Would this scenario keep you up at night? Your lease does not produce from May through August because a leak in a heater-treater makes it impossible or impractical to produce the well. Problems such as access to the site during rainy weather make repairs difficult. You are beyond the primary term. The top- lessee lurks.
“If at the expiration of the primary term oil and gas is not being produced on said land but Lessee is then engaged in drilling or re-working operations thereon, the lease shall remain in force so long as operations are prosecuted with no cessation of more than thirty (30) consecutive days, and if they result in the production of oil and gas so long thereafter … .”
Did the lease automatically terminate due to cessation of production from the only well on the property?
Go ahead and admit it. You either don’t know or have forgotten the “necessarily implied” temporary cessation of production clause for a Texas oil and gas lease. The “ … automatic termination rule is relaxed if the lessee can prove that the cessation of production was temporary and due to sudden stoppage of the well, some mechanical breakdown of the equipment used in connection therewith, or the like.”
In Landover Production Company, LLC v. Endeavor Energy Resources, L. P., Endeavor had the lease in Borden and Dawson Counties. Landover held the top lease. The jury, trial court, and court of appeal all agreed with Endeavor that cessation of production was excused in accordance with the implied doctrine.
The lease clause is a savings clause. The lease would remain in effect if the lessee is then engaged in operations and there was no cessation of more than 30 consecutive days. If production was obtained thereafter the lease would continue. But this clause never came to fruition because there was production at the end of the primary term. The court reasoned that the savings clause applied only if, at that time, oil and gas was not being produced. In order to avoid the harsh result of automatic termination, the court impressed the temporary cessation of production clause upon the lease.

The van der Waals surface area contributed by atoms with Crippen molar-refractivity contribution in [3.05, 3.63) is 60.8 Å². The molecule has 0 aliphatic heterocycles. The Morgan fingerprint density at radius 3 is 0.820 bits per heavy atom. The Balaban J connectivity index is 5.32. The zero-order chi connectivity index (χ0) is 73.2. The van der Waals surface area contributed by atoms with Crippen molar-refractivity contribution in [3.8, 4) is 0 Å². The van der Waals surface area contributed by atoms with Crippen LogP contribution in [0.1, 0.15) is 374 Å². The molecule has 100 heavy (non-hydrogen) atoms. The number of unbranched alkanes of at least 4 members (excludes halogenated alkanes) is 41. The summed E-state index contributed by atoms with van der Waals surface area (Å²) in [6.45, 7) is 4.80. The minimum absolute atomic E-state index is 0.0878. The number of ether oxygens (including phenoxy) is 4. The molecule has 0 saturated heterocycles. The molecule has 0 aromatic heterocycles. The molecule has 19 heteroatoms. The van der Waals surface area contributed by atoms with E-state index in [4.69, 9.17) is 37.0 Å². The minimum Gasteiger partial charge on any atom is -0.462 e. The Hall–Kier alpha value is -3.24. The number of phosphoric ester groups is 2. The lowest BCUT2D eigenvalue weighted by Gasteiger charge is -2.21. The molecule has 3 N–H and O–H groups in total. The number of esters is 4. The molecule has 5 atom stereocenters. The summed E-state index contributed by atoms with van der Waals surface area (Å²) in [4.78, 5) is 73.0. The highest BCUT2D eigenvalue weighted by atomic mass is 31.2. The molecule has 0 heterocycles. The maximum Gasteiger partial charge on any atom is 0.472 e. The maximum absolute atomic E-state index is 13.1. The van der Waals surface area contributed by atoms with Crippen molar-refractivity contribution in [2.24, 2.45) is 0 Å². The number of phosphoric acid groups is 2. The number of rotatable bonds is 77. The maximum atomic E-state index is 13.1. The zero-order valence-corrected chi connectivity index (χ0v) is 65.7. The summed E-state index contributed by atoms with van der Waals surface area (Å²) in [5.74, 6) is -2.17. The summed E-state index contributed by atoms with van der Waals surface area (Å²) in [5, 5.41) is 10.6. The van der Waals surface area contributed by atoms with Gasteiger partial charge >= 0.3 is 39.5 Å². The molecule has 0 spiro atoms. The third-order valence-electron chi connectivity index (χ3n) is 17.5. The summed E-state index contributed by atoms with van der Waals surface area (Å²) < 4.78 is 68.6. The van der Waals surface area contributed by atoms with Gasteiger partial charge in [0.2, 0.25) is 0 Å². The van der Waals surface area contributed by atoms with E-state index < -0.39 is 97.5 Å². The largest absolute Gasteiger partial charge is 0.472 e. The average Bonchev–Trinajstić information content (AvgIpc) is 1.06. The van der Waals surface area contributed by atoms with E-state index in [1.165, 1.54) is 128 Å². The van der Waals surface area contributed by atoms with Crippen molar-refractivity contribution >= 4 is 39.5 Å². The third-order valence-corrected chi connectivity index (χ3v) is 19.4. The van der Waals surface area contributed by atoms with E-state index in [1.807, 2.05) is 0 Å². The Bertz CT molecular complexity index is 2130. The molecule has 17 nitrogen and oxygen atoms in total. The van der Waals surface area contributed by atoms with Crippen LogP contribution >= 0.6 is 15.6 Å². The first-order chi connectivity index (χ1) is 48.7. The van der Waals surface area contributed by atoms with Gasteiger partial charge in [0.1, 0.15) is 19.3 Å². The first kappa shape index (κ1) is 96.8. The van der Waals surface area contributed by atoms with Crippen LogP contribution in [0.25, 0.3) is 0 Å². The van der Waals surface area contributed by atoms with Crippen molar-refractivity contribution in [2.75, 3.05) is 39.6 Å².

Endeavor had to prove that the cessation of production after the primary term was temporary and due to sudden stoppage of the well, and that it acted with diligence and remedied the cause of a temporary cessation and resumed production within a reasonable time.
The court determined that there was evidence in the record to support the jury finding. The court recited examples of the temporary nature of the cessation and Endeavor’s attempts to make repairs and turn the well back on. This procedure ultimately resulted in resumption of production. Thus, there was no termination.
If you’ve dealt with cessation of production you are no doubt wondering about the myriad cases addressing continuous drilling and reworking operations. Those cases address typical explicit savings clauses in modern leases. but those provisions apply to the secondary term. Typical examples are shut-in royalties, continuous operations, and drilling operations. There was no such clause in this case.
Just to be sure Landover got the message, the court also declared that even if Landover had won, Endeavor held title to the leasehold estate by adverse possession.